Saturday, May 17, 2014

Floating away...



(c) cgermans photography 2014

Floating away...

When asked, "how are you feeling today", it can be difficult to describe MS symptoms to others. I think pictures can sometimes help. This photo captures perfectly how I felt after a stressful week of scorching temperatures and a state of emergency. My brain filled with immense pressure and left me with the feeling of floating away.

I snapped this photo at the car dealership, while waiting for service, and noticed this yellow balloon floating on its own, in a small patch of blue in the midst of smoke-filled skies. I thought to myself, "that's my brain today" yet seeing it in that one clear spot in the sky also gave me hope that I would feel better soon. This, too, shall pass.

Take care,


Sunday, May 11, 2014

Citizen’s Arrest! Breaking down barriers, one parking spot at a time.

This year’s theme for World MS Day is “access” and it is a great opportunity for all of us to think about the key pillar of the theme: breaking down barriers and providing MSers with access to the same tools, services and facilities as those who do not live with Multiple Sclerosis. Seems easy enough, right?

You’d be surprised.

Sophie Paterson, over at, jotted up some examples of access issues from around the world. Have a read below. MS is complicated enough and when compounded with accessibility issues, our lives can grow very frustrating and disheartening.

Examples of Access Issues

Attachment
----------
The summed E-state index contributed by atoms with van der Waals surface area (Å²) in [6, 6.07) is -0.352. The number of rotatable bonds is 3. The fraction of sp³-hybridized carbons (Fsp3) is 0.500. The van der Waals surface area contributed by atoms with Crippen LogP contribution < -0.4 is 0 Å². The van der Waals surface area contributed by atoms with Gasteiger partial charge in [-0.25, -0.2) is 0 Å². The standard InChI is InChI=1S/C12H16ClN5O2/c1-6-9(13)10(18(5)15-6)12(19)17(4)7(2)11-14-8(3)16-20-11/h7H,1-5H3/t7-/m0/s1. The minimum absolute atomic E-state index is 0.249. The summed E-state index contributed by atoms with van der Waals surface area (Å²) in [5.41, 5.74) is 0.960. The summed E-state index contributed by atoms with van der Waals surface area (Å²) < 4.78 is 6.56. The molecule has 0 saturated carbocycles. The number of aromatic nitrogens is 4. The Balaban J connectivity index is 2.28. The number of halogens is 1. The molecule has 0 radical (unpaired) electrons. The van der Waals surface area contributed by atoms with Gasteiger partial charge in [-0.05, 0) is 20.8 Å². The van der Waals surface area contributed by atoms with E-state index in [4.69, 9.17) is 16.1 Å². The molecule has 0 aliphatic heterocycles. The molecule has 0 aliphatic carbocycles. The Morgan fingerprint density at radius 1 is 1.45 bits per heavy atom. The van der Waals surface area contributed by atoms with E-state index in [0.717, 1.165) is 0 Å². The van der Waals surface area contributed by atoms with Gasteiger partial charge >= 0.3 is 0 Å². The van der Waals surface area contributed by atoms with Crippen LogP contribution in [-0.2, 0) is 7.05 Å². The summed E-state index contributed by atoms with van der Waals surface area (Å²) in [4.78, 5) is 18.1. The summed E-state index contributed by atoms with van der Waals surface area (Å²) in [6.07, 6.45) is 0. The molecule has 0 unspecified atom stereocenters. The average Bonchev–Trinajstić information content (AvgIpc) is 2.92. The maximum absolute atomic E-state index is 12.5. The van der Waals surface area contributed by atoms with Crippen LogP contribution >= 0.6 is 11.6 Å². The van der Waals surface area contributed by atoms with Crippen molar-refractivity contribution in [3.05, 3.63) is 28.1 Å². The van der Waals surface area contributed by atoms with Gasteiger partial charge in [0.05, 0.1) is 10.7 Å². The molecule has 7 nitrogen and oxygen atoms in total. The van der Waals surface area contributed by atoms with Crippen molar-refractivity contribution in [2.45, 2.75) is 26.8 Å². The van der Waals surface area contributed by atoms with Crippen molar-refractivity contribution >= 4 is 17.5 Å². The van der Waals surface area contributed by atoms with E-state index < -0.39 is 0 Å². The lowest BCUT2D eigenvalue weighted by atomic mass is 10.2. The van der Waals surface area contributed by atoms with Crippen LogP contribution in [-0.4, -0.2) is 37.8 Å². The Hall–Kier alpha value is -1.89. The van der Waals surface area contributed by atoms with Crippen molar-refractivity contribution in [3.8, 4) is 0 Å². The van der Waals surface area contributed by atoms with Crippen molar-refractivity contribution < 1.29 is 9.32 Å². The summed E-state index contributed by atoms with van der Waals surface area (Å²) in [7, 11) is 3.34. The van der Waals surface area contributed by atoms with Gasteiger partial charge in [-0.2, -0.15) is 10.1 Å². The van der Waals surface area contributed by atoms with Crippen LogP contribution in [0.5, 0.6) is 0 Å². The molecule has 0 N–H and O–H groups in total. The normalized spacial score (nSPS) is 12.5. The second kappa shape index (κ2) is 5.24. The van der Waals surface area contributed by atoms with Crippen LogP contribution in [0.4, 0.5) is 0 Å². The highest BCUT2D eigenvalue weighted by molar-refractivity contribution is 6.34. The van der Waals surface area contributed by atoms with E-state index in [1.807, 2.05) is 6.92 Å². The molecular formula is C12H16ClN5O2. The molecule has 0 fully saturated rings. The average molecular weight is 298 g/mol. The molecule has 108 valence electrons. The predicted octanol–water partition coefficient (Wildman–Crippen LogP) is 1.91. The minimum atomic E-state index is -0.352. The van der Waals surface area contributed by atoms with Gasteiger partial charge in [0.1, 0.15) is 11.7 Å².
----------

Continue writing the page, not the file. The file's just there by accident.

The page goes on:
Courtesy of (click here)

I recently came across an App that makes an attempt to improve accessibility with a dose of citizen’s vigilantism, one parking spot at a time. I read about it in Fast Company’s article, “Become A Vigilante With This App That Lets You Report Cars In Handicapped Spaces” by Ben Schiller, staff writer for Co.Exist (click here).

Photo courtesy of Parking Mobility app
Disabled parking is so very important and when we notice someone illegally parked in one of our spots, we fill up with feelings of frustration, anger, pain and fear. Mack Marsh, head of “Parking Mobility”, created an app that allows you photograph these offenders and report them to authorities (click here). Over 150,000 images have already been downloaded, in one county alone, and he hopes to spread this to more cities across America.

Hear the crowd roar!

After all, accessible parking does indeed give us access to the important services we all deserve: employment, medical treatment, entertainment and even shopping at Bed, Bath and Beyond.



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